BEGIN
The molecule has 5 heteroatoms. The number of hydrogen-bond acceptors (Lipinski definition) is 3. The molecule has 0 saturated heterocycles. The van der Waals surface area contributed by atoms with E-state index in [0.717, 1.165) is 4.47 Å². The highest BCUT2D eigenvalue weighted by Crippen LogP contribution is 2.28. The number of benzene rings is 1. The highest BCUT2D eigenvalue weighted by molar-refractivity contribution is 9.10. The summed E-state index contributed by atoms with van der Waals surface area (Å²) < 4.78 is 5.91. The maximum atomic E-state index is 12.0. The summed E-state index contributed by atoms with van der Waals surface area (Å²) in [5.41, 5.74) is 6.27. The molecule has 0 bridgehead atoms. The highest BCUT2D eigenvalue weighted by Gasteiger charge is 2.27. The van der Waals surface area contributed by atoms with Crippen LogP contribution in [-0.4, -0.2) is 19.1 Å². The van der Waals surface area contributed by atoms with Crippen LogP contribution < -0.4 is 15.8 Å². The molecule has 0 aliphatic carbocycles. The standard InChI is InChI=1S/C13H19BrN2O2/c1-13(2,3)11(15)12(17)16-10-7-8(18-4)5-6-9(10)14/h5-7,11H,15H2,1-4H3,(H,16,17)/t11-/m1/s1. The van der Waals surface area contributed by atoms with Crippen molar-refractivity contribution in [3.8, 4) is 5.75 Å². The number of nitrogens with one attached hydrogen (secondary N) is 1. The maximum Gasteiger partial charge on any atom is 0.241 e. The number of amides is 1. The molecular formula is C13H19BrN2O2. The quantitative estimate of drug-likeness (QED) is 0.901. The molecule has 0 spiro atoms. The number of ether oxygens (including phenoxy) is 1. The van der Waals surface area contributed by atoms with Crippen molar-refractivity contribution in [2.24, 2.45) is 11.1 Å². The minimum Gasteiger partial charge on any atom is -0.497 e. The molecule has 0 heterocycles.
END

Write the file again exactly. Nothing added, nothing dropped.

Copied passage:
The molecule has 5 heteroatoms. The number of hydrogen-bond acceptors (Lipinski definition) is 3. The molecule has 0 saturated heterocycles. The van der Waals surface area contributed by atoms with E-state index in [0.717, 1.165) is 4.47 Å². The highest BCUT2D eigenvalue weighted by Crippen LogP contribution is 2.28. The number of benzene rings is 1. The highest BCUT2D eigenvalue weighted by molar-refractivity contribution is 9.10. The summed E-state index contributed by atoms with van der Waals surface area (Å²) < 4.78 is 5.91. The maximum atomic E-state index is 12.0. The summed E-state index contributed by atoms with van der Waals surface area (Å²) in [5.41, 5.74) is 6.27. The molecule has 0 bridgehead atoms. The highest BCUT2D eigenvalue weighted by Gasteiger charge is 2.27. The van der Waals surface area contributed by atoms with Crippen LogP contribution in [-0.4, -0.2) is 19.1 Å². The van der Waals surface area contributed by atoms with Crippen LogP contribution < -0.4 is 15.8 Å². The molecule has 0 aliphatic carbocycles. The standard InChI is InChI=1S/C13H19BrN2O2/c1-13(2,3)11(15)12(17)16-10-7-8(18-4)5-6-9(10)14/h5-7,11H,15H2,1-4H3,(H,16,17)/t11-/m1/s1. The van der Waals surface area contributed by atoms with Crippen molar-refractivity contribution in [3.8, 4) is 5.75 Å². The number of nitrogens with one attached hydrogen (secondary N) is 1. The maximum Gasteiger partial charge on any atom is 0.241 e. The number of amides is 1. The molecular formula is C13H19BrN2O2. The quantitative estimate of drug-likeness (QED) is 0.901. The molecule has 0 spiro atoms. The number of ether oxygens (including phenoxy) is 1. The van der Waals surface area contributed by atoms with Crippen molar-refractivity contribution in [2.24, 2.45) is 11.1 Å². The minimum Gasteiger partial charge on any atom is -0.497 e. The molecule has 0 heterocycles.